There is A LOT going on in this short piece of code. The essential idea is the
following:
If you have n cents, you could make change for it by doing the following:
1) use a quarter, then count how many ways to change n-25 cents
2) use a dime, then count how many ways to change n-10 cents
3) use a nickel, then count how many ways to change n-5 cents
4) use a penny, then count how many ways to change n-1 cents
But, there’s a problem here – what is it?
So we can take care of this problem with the following stipulations:
1) use a quarter, then count how many ways to change n-25 cents
2) use a dime, then count the ways to change n-10 cents, with dimes or less
3) use a nickel, then count the ways to change n-5 cents, with nickels or less
4) use a penny, then count the ways to change n-1 cents, with pennies or less
Why does this take care of our problem?
Essentially, in our function, we return the number of ways to make change for
cents cents, where den is our largest denomination. THUS, the number of recursive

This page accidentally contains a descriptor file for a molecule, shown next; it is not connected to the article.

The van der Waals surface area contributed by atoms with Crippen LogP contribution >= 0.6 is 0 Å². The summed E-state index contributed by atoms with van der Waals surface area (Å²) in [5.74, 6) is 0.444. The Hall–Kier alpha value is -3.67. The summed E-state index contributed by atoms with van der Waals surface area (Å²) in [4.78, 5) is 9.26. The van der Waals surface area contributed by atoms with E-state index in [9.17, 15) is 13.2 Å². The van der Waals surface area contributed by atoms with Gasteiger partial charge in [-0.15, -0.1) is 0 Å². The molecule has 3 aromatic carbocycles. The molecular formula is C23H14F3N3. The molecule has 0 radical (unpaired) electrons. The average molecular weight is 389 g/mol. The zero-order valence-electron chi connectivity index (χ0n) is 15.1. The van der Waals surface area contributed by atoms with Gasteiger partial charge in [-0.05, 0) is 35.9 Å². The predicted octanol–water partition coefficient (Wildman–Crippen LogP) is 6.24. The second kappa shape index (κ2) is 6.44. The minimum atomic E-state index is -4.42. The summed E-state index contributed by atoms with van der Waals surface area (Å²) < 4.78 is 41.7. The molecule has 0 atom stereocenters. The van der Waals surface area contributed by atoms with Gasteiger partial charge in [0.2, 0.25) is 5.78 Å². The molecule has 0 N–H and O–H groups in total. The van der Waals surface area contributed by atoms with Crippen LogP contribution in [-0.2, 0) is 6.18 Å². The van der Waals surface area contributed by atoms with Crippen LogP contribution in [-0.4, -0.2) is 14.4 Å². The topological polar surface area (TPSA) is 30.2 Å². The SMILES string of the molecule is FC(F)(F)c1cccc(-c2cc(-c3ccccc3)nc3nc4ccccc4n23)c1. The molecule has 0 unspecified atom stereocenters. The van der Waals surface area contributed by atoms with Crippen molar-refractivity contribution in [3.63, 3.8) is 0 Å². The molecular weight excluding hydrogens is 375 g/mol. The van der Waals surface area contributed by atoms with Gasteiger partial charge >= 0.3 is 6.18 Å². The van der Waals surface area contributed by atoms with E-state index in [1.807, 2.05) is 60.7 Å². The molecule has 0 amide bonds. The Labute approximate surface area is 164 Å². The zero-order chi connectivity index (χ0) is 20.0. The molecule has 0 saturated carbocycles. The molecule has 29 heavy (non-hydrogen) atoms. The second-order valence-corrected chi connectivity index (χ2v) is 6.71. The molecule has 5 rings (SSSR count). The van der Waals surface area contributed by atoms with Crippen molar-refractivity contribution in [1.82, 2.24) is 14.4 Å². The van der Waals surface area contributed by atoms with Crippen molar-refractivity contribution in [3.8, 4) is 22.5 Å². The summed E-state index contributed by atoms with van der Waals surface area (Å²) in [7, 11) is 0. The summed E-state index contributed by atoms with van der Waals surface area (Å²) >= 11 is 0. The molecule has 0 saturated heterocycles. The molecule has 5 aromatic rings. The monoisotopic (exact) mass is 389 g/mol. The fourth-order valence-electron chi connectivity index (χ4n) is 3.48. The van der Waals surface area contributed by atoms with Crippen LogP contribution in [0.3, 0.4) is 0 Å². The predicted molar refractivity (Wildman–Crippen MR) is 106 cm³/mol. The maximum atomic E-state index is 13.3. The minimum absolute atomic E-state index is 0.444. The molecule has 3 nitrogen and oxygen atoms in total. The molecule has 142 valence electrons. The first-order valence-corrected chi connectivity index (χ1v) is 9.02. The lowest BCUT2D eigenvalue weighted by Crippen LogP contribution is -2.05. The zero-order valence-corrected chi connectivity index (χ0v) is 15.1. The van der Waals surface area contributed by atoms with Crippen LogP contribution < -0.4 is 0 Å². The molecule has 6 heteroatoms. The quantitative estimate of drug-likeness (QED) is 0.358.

calls we make DEPENDS on our value of DEN. If DEN=5, then we only need to
make 2 calls, if it’s 10 we need to make 3, etc. The sum of these recursive calls is
the answer to our question.
Notice, how we add the values returned by the appropriate number of recursive
calls using the switch statement WITHOUT breaks. You can certainly implement
this algorithm without a switch statement, but then the code would be slightly more
cumbersome.
Also, we need to take a look at our “base” cases so to speak. A recursive function
CAN NOT call itself always. (Why is this?) So, when the problem is easy enough
to solve on it’s own right, you can just directly solve the problem. In essence, as
was mentioned in CS1, you do one of two things:
1) Solve the problem because it’s simple.